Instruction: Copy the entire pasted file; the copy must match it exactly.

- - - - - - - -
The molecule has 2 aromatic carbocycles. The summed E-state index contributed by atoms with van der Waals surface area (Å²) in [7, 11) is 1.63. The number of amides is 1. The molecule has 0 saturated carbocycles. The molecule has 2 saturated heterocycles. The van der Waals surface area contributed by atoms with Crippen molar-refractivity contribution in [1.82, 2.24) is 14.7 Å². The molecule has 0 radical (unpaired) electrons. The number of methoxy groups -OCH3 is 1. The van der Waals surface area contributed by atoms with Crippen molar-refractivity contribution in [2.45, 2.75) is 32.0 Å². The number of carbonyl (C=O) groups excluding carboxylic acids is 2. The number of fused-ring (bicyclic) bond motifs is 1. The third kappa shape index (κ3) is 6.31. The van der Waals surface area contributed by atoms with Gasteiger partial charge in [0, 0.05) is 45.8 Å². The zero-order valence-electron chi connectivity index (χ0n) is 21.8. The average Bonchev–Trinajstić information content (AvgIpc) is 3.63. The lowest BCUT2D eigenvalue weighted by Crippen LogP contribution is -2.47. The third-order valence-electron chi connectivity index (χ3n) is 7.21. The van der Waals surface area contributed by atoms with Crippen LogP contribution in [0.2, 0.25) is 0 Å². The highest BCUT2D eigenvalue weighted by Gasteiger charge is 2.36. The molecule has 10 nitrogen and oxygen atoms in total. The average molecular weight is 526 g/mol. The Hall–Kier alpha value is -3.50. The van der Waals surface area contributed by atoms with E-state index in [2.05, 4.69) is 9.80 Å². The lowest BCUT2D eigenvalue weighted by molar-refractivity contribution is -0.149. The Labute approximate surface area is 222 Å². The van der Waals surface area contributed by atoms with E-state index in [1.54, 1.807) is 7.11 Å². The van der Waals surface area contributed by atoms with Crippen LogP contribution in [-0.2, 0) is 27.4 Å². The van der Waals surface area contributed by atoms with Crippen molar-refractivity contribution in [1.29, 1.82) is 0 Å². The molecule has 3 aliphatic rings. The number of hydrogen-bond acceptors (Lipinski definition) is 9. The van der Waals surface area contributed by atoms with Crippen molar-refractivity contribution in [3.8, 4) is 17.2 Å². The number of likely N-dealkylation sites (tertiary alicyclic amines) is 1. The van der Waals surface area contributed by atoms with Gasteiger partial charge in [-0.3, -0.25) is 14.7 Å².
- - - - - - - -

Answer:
The molecule has 2 aromatic carbocycles. The summed E-state index contributed by atoms with van der Waals surface area (Å²) in [7, 11) is 1.63. The number of amides is 1. The molecule has 0 saturated carbocycles. The molecule has 2 saturated heterocycles. The van der Waals surface area contributed by atoms with Crippen molar-refractivity contribution in [1.82, 2.24) is 14.7 Å². The molecule has 0 radical (unpaired) electrons. The number of methoxy groups -OCH3 is 1. The van der Waals surface area contributed by atoms with Crippen molar-refractivity contribution in [2.45, 2.75) is 32.0 Å². The number of carbonyl (C=O) groups excluding carboxylic acids is 2. The number of fused-ring (bicyclic) bond motifs is 1. The third kappa shape index (κ3) is 6.31. The van der Waals surface area contributed by atoms with Gasteiger partial charge in [0, 0.05) is 45.8 Å². The zero-order valence-electron chi connectivity index (χ0n) is 21.8. The average Bonchev–Trinajstić information content (AvgIpc) is 3.63. The lowest BCUT2D eigenvalue weighted by Crippen LogP contribution is -2.47. The third-order valence-electron chi connectivity index (χ3n) is 7.21. The van der Waals surface area contributed by atoms with Crippen LogP contribution in [0.2, 0.25) is 0 Å². The highest BCUT2D eigenvalue weighted by Gasteiger charge is 2.36. The molecule has 10 nitrogen and oxygen atoms in total. The average molecular weight is 526 g/mol. The Hall–Kier alpha value is -3.50. The van der Waals surface area contributed by atoms with E-state index in [2.05, 4.69) is 9.80 Å². The lowest BCUT2D eigenvalue weighted by molar-refractivity contribution is -0.149. The Labute approximate surface area is 222 Å². The van der Waals surface area contributed by atoms with E-state index in [1.54, 1.807) is 7.11 Å². The van der Waals surface area contributed by atoms with Crippen LogP contribution in [-0.2, 0) is 27.4 Å². The van der Waals surface area contributed by atoms with Crippen molar-refractivity contribution in [1.29, 1.82) is 0 Å². The molecule has 3 aliphatic rings. The number of hydrogen-bond acceptors (Lipinski definition) is 9. The van der Waals surface area contributed by atoms with Crippen molar-refractivity contribution in [3.8, 4) is 17.2 Å². The number of likely N-dealkylation sites (tertiary alicyclic amines) is 1. The van der Waals surface area contributed by atoms with Gasteiger partial charge in [-0.3, -0.25) is 14.7 Å².